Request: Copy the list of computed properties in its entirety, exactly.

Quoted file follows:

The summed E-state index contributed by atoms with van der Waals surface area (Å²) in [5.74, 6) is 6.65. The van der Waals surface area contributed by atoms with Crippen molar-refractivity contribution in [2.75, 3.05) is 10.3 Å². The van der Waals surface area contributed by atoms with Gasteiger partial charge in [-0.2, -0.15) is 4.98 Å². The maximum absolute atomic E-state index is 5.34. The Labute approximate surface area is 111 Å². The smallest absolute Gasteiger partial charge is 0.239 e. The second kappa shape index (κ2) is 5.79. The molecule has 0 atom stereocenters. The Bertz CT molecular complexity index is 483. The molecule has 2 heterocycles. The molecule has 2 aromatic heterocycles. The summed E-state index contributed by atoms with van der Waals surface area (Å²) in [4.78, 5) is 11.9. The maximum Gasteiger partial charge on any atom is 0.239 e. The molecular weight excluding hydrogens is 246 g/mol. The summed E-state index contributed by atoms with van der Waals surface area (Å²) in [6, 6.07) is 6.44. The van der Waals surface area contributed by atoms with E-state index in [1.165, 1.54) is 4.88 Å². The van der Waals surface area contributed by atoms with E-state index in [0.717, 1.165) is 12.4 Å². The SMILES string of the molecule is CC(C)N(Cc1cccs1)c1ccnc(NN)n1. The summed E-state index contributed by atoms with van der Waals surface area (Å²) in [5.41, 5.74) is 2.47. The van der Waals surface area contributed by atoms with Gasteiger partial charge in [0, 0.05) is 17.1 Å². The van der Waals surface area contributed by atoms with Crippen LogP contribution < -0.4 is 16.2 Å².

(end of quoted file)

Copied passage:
The summed E-state index contributed by atoms with van der Waals surface area (Å²) in [5.74, 6) is 6.65. The van der Waals surface area contributed by atoms with Crippen molar-refractivity contribution in [2.75, 3.05) is 10.3 Å². The van der Waals surface area contributed by atoms with Gasteiger partial charge in [-0.2, -0.15) is 4.98 Å². The maximum absolute atomic E-state index is 5.34. The Labute approximate surface area is 111 Å². The smallest absolute Gasteiger partial charge is 0.239 e. The second kappa shape index (κ2) is 5.79. The molecule has 0 atom stereocenters. The Bertz CT molecular complexity index is 483. The molecule has 2 heterocycles. The molecule has 2 aromatic heterocycles. The summed E-state index contributed by atoms with van der Waals surface area (Å²) in [4.78, 5) is 11.9. The maximum Gasteiger partial charge on any atom is 0.239 e. The molecular weight excluding hydrogens is 246 g/mol. The summed E-state index contributed by atoms with van der Waals surface area (Å²) in [6, 6.07) is 6.44. The van der Waals surface area contributed by atoms with E-state index in [1.165, 1.54) is 4.88 Å². The van der Waals surface area contributed by atoms with E-state index in [0.717, 1.165) is 12.4 Å². The SMILES string of the molecule is CC(C)N(Cc1cccs1)c1ccnc(NN)n1. The summed E-state index contributed by atoms with van der Waals surface area (Å²) in [5.41, 5.74) is 2.47. The van der Waals surface area contributed by atoms with Gasteiger partial charge in [0, 0.05) is 17.1 Å². The van der Waals surface area contributed by atoms with Crippen LogP contribution < -0.4 is 16.2 Å².